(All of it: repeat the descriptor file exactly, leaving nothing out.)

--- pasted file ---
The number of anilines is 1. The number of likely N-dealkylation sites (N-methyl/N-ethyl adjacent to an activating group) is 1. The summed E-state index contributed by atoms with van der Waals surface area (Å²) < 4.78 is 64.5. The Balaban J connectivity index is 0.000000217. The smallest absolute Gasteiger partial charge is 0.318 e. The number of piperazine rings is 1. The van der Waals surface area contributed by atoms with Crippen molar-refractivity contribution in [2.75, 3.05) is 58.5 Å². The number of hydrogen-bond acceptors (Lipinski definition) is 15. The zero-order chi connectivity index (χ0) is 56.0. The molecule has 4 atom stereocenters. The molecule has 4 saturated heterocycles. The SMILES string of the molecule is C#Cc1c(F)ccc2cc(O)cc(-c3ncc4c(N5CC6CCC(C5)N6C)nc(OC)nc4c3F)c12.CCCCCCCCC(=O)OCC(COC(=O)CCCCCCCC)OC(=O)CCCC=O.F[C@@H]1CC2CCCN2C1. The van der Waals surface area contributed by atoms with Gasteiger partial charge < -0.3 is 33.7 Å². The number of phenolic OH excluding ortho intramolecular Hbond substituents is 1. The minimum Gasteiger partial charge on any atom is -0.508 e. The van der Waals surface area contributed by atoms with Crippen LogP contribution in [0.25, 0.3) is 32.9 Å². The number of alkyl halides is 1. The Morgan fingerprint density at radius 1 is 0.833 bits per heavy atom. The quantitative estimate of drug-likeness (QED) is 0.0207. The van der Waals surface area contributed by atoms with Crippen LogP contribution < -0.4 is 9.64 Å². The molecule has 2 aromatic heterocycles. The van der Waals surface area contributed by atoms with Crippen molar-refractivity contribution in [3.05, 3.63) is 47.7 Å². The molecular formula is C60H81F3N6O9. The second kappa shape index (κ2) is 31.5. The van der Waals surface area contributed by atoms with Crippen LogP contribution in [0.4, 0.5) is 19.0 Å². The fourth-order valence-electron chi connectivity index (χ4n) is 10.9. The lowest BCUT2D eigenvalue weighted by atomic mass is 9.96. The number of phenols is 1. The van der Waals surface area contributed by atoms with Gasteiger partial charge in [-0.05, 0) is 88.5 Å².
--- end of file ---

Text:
The number of anilines is 1. The number of likely N-dealkylation sites (N-methyl/N-ethyl adjacent to an activating group) is 1. The summed E-state index contributed by atoms with van der Waals surface area (Å²) < 4.78 is 64.5. The Balaban J connectivity index is 0.000000217. The smallest absolute Gasteiger partial charge is 0.318 e. The number of piperazine rings is 1. The van der Waals surface area contributed by atoms with Crippen molar-refractivity contribution in [2.75, 3.05) is 58.5 Å². The number of hydrogen-bond acceptors (Lipinski definition) is 15. The zero-order chi connectivity index (χ0) is 56.0. The molecule has 4 atom stereocenters. The molecule has 4 saturated heterocycles. The SMILES string of the molecule is C#Cc1c(F)ccc2cc(O)cc(-c3ncc4c(N5CC6CCC(C5)N6C)nc(OC)nc4c3F)c12.CCCCCCCCC(=O)OCC(COC(=O)CCCCCCCC)OC(=O)CCCC=O.F[C@@H]1CC2CCCN2C1. The van der Waals surface area contributed by atoms with Gasteiger partial charge < -0.3 is 33.7 Å². The number of phenolic OH excluding ortho intramolecular Hbond substituents is 1. The minimum Gasteiger partial charge on any atom is -0.508 e. The van der Waals surface area contributed by atoms with Crippen LogP contribution in [0.25, 0.3) is 32.9 Å². The number of alkyl halides is 1. The Morgan fingerprint density at radius 1 is 0.833 bits per heavy atom. The quantitative estimate of drug-likeness (QED) is 0.0207. The van der Waals surface area contributed by atoms with Crippen LogP contribution < -0.4 is 9.64 Å². The molecule has 2 aromatic heterocycles. The van der Waals surface area contributed by atoms with Crippen molar-refractivity contribution in [3.05, 3.63) is 47.7 Å². The molecular formula is C60H81F3N6O9. The second kappa shape index (κ2) is 31.5. The van der Waals surface area contributed by atoms with Crippen LogP contribution in [0.4, 0.5) is 19.0 Å². The fourth-order valence-electron chi connectivity index (χ4n) is 10.9. The lowest BCUT2D eigenvalue weighted by atomic mass is 9.96. The number of phenols is 1. The van der Waals surface area contributed by atoms with Gasteiger partial charge in [-0.05, 0) is 88.5 Å².